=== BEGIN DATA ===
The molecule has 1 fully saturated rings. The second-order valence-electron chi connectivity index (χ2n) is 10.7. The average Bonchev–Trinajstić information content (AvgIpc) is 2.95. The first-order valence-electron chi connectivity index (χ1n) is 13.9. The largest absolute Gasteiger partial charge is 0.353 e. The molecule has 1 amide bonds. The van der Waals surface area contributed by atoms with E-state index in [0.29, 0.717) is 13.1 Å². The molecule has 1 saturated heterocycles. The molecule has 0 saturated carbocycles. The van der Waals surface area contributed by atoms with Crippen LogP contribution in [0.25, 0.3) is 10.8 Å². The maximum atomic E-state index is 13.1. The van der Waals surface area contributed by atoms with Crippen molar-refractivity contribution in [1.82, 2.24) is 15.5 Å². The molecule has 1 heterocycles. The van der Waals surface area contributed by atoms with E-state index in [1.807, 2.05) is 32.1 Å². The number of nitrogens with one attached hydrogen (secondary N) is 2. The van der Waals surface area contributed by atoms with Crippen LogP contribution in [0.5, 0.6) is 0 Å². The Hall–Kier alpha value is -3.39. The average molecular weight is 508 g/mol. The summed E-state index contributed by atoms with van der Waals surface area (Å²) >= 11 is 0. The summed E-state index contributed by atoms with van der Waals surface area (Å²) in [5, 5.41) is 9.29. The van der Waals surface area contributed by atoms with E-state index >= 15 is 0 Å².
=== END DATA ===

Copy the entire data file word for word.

The molecule has 1 fully saturated rings. The second-order valence-electron chi connectivity index (χ2n) is 10.7. The average Bonchev–Trinajstić information content (AvgIpc) is 2.95. The first-order valence-electron chi connectivity index (χ1n) is 13.9. The largest absolute Gasteiger partial charge is 0.353 e. The molecule has 1 amide bonds. The van der Waals surface area contributed by atoms with E-state index in [0.29, 0.717) is 13.1 Å². The molecule has 1 saturated heterocycles. The molecule has 0 saturated carbocycles. The van der Waals surface area contributed by atoms with Crippen LogP contribution in [0.25, 0.3) is 10.8 Å². The maximum atomic E-state index is 13.1. The van der Waals surface area contributed by atoms with Crippen molar-refractivity contribution in [1.82, 2.24) is 15.5 Å². The molecule has 1 heterocycles. The van der Waals surface area contributed by atoms with E-state index in [1.807, 2.05) is 32.1 Å². The number of nitrogens with one attached hydrogen (secondary N) is 2. The van der Waals surface area contributed by atoms with Crippen LogP contribution in [0.5, 0.6) is 0 Å². The Hall–Kier alpha value is -3.39. The average molecular weight is 508 g/mol. The summed E-state index contributed by atoms with van der Waals surface area (Å²) >= 11 is 0. The summed E-state index contributed by atoms with van der Waals surface area (Å²) in [5, 5.41) is 9.29. The van der Waals surface area contributed by atoms with E-state index >= 15 is 0 Å².